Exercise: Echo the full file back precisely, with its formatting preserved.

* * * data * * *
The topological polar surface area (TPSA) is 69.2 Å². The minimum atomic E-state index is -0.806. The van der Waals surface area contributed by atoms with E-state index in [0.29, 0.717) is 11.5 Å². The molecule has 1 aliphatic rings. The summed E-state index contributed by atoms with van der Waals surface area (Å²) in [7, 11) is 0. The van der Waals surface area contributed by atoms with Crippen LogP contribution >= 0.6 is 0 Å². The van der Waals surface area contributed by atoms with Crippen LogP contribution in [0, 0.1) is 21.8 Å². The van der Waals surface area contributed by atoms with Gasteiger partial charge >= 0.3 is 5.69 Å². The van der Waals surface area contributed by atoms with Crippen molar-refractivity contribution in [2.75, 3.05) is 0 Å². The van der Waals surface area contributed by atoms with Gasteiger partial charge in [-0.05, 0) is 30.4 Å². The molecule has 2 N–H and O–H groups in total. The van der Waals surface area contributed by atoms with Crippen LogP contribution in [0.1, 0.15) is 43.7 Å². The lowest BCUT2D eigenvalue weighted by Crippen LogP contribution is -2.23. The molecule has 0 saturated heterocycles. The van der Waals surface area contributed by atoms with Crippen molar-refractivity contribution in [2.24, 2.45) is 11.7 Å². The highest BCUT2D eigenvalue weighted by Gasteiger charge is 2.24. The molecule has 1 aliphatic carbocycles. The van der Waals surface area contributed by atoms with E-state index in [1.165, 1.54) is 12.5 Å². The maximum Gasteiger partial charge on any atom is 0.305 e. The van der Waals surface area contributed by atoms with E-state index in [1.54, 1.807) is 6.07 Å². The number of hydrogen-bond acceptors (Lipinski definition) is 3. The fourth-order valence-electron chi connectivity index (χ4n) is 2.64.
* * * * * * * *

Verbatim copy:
The topological polar surface area (TPSA) is 69.2 Å². The minimum atomic E-state index is -0.806. The van der Waals surface area contributed by atoms with E-state index in [0.29, 0.717) is 11.5 Å². The molecule has 1 aliphatic rings. The summed E-state index contributed by atoms with van der Waals surface area (Å²) in [7, 11) is 0. The van der Waals surface area contributed by atoms with Crippen LogP contribution >= 0.6 is 0 Å². The van der Waals surface area contributed by atoms with Crippen LogP contribution in [0, 0.1) is 21.8 Å². The van der Waals surface area contributed by atoms with Gasteiger partial charge >= 0.3 is 5.69 Å². The van der Waals surface area contributed by atoms with Crippen molar-refractivity contribution in [2.75, 3.05) is 0 Å². The van der Waals surface area contributed by atoms with Gasteiger partial charge in [-0.05, 0) is 30.4 Å². The molecule has 2 N–H and O–H groups in total. The van der Waals surface area contributed by atoms with Crippen LogP contribution in [0.1, 0.15) is 43.7 Å². The lowest BCUT2D eigenvalue weighted by Crippen LogP contribution is -2.23. The molecule has 0 saturated heterocycles. The van der Waals surface area contributed by atoms with Crippen molar-refractivity contribution in [2.24, 2.45) is 11.7 Å². The highest BCUT2D eigenvalue weighted by Gasteiger charge is 2.24. The molecule has 1 aliphatic carbocycles. The van der Waals surface area contributed by atoms with E-state index in [1.165, 1.54) is 12.5 Å². The maximum Gasteiger partial charge on any atom is 0.305 e. The van der Waals surface area contributed by atoms with E-state index in [1.54, 1.807) is 6.07 Å². The number of hydrogen-bond acceptors (Lipinski definition) is 3. The fourth-order valence-electron chi connectivity index (χ4n) is 2.64.